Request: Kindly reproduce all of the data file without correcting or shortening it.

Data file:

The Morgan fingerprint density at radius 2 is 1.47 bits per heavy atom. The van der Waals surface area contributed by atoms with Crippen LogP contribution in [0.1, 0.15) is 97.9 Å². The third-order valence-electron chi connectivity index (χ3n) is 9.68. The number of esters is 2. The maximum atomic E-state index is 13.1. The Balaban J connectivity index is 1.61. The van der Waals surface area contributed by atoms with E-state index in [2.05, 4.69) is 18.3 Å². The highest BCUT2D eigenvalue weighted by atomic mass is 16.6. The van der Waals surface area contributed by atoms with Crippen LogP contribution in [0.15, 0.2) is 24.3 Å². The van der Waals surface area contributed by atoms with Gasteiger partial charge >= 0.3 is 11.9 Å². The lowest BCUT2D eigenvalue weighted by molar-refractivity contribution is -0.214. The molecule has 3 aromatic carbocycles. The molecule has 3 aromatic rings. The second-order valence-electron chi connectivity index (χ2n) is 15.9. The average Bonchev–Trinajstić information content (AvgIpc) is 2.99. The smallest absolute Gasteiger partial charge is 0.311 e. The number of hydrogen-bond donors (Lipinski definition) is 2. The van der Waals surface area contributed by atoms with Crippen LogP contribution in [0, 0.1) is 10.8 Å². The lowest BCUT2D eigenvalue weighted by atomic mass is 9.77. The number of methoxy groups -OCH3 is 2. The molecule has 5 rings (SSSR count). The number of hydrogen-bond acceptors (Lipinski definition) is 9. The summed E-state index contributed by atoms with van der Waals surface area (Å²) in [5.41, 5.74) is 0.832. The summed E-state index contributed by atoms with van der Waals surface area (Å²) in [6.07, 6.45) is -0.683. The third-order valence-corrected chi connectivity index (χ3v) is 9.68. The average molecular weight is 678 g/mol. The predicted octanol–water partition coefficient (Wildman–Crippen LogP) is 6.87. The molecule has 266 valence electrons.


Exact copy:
The Morgan fingerprint density at radius 2 is 1.47 bits per heavy atom. The van der Waals surface area contributed by atoms with Crippen LogP contribution in [0.1, 0.15) is 97.9 Å². The third-order valence-electron chi connectivity index (χ3n) is 9.68. The number of esters is 2. The maximum atomic E-state index is 13.1. The Balaban J connectivity index is 1.61. The van der Waals surface area contributed by atoms with E-state index in [2.05, 4.69) is 18.3 Å². The highest BCUT2D eigenvalue weighted by atomic mass is 16.6. The van der Waals surface area contributed by atoms with Crippen LogP contribution in [0.15, 0.2) is 24.3 Å². The van der Waals surface area contributed by atoms with Gasteiger partial charge >= 0.3 is 11.9 Å². The lowest BCUT2D eigenvalue weighted by molar-refractivity contribution is -0.214. The molecule has 3 aromatic carbocycles. The molecule has 3 aromatic rings. The second-order valence-electron chi connectivity index (χ2n) is 15.9. The average Bonchev–Trinajstić information content (AvgIpc) is 2.99. The smallest absolute Gasteiger partial charge is 0.311 e. The number of hydrogen-bond donors (Lipinski definition) is 2. The van der Waals surface area contributed by atoms with Crippen LogP contribution in [0, 0.1) is 10.8 Å². The lowest BCUT2D eigenvalue weighted by atomic mass is 9.77. The number of methoxy groups -OCH3 is 2. The molecule has 5 rings (SSSR count). The number of hydrogen-bond acceptors (Lipinski definition) is 9. The summed E-state index contributed by atoms with van der Waals surface area (Å²) in [5.41, 5.74) is 0.832. The summed E-state index contributed by atoms with van der Waals surface area (Å²) in [6.07, 6.45) is -0.683. The third-order valence-corrected chi connectivity index (χ3v) is 9.68. The average molecular weight is 678 g/mol. The predicted octanol–water partition coefficient (Wildman–Crippen LogP) is 6.87. The molecule has 266 valence electrons.